All cultures were grown to quiescence in phenol-free RPMI medium (ATCC 30-2602, Manassas, VA) supplemented with 10% fetal calf serum (Cellgro/MediaTech, Manassas, VA) and insulin (Sigma-Aldrich, St Louis, MO). To induce estrogen deprivation, cultures were then held 3 days at 37C/5% CO2 in the same media pre- treated and continuously treated with anti-estrogen specific antibodies (Millipore, Billerica, MA) to sequester estrogen from the culture. Samples were split equally into 12-well cell culture plates for growth and use in RNA and flow cytometry analyzes. Cell lines were treated with each respective test stimulant at 0, 2, 7, 10 & 50 pmol/L concentration for both estrogen replete cultures and estrogen depleted cultures. The cultures were allowed to reach confluence (approximately 72 hours) and then trypsinized and split into fresh 12-well cultures for an additional 24 to 48 hr in culture for proliferation and gene expression analysis.

Dose dependent estrogen-like proliferation responses in the cell lines were measured using flow cytometric analysis of CSFE (Life Technologies, Grand Island, NY) mitotic fluorescent dye dilution analyzed with BD Accuri flow cytometer (BD Biosciences, San Jose, CA). For the flow cytometry analysis, the data was collected using the BD Accuri C6 software (BD Biosciences, Hercules, CA) and processed using Kaluza Flow Analysis Software (Beckman-Coulter, Miami, FL). Data was compared as percentage of cells dividing compared to quiescent cells using linear regression over treatment concentrations for each cell line using Prism 6 (GraphPad Software, La Jolla, CA) and STATA IC12 (Stata Corp, College Station, TX) statistical software programs.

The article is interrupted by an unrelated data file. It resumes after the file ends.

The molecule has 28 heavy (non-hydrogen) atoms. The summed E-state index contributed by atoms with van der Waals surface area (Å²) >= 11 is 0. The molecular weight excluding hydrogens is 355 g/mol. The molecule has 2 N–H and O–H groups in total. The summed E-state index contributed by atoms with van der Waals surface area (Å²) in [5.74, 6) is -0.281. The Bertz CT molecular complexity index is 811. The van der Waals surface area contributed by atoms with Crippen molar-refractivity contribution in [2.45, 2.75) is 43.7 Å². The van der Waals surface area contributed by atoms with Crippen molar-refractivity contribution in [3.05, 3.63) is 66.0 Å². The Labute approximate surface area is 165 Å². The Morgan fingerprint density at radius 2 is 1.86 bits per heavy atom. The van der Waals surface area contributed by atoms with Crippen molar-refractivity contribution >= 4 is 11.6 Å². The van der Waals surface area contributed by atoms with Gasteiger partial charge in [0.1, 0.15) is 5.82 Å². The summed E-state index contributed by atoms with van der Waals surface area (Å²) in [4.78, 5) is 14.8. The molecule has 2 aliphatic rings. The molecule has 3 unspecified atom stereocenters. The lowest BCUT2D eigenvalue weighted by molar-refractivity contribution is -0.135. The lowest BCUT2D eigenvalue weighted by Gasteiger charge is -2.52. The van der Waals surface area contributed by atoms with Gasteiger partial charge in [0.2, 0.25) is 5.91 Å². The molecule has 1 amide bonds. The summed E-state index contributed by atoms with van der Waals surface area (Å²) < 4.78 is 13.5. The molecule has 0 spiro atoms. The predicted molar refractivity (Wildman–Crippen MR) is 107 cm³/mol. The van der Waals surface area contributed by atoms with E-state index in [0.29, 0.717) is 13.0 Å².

Estrogen-induced gene expression was measured using GREB1 RNA expression in real time quantitative RT-PCR analysis using TaqMan (Life Technologies). For real time PCR GREB1 expression assay (Hs00536403_ m1), the data was collected using BioRad Mini Opticon 3 software (BioRad, Hercules, CA) and reported as ΔΔCt = (GAPDH ΔCt) − (GREB1ΔCt). Data for each culture treatment were analyzed using linear regression analysis and compared using multi-factorial (ANOVA) or pair-wise analyses to determine the significance of estrogen-like responses relative to the estradiol and untreated controls using GraphPad Prism 6 Software and STATA IC12 Software. Results were considered significant at p = 0.05.

3. Results

In estrogen sufficient cultures, Promestriene exhibited no cell proliferative properties on MCF-7, BT-474, or T47-D tumor cells, even at very high concentrations (Figure 1). However in estrogen deprivation conditions, low dose Promestriene (2 - 10 pg/ml) stimulated GREB1 expression in all cell lines tested to levels equal to or greater than estrogen (Figure 2). In both estrogen replete and depleted cultures of MCF7 cells, 2 pg/ml Promestriene stimulated GREB1 expression significantly greater than that seen with estradiol (p < 0.0001; Figure 2(a)). For BT-474 cells, there was no significant difference in the GREB1 expression stimulated by 2 pg/ml Promestriene compared to that induced by estradiol in either estrogen-replete or depleted conditions (Figure 2(b)).

Figure 1. MCF7 ER+ Breast Cancer Cells are Unresponsive to Promestriene in Estrogen Rich Medium. MCF7 cells were grown to near-confluence and cells collected by trypsin digest. Duplicate cultures labeled with CSFE dye and then re-fed with medium supplemented with increasing doses 0 to 100,000 pg/ml) of either estradiol (E2) or Promestriene (PR). Each treatment was run in triplicate and held for 24 hr at 37C/5%CO2 prior to analysis by flow cytometry. Graph depicts mean of replicate analyses. CFSE fluorescence decrease was compared at each dose tested and linear regression analysis was performed testing the correlation of response to dose for each treatment (E2 or PR). The growth response of MCF7 cells to estradiol stimulation was linearly correlative with dose, p = 0.0187, r2 = 0.70. There was no significant linear correlation of MCF7 cell growth seen with Promestriene.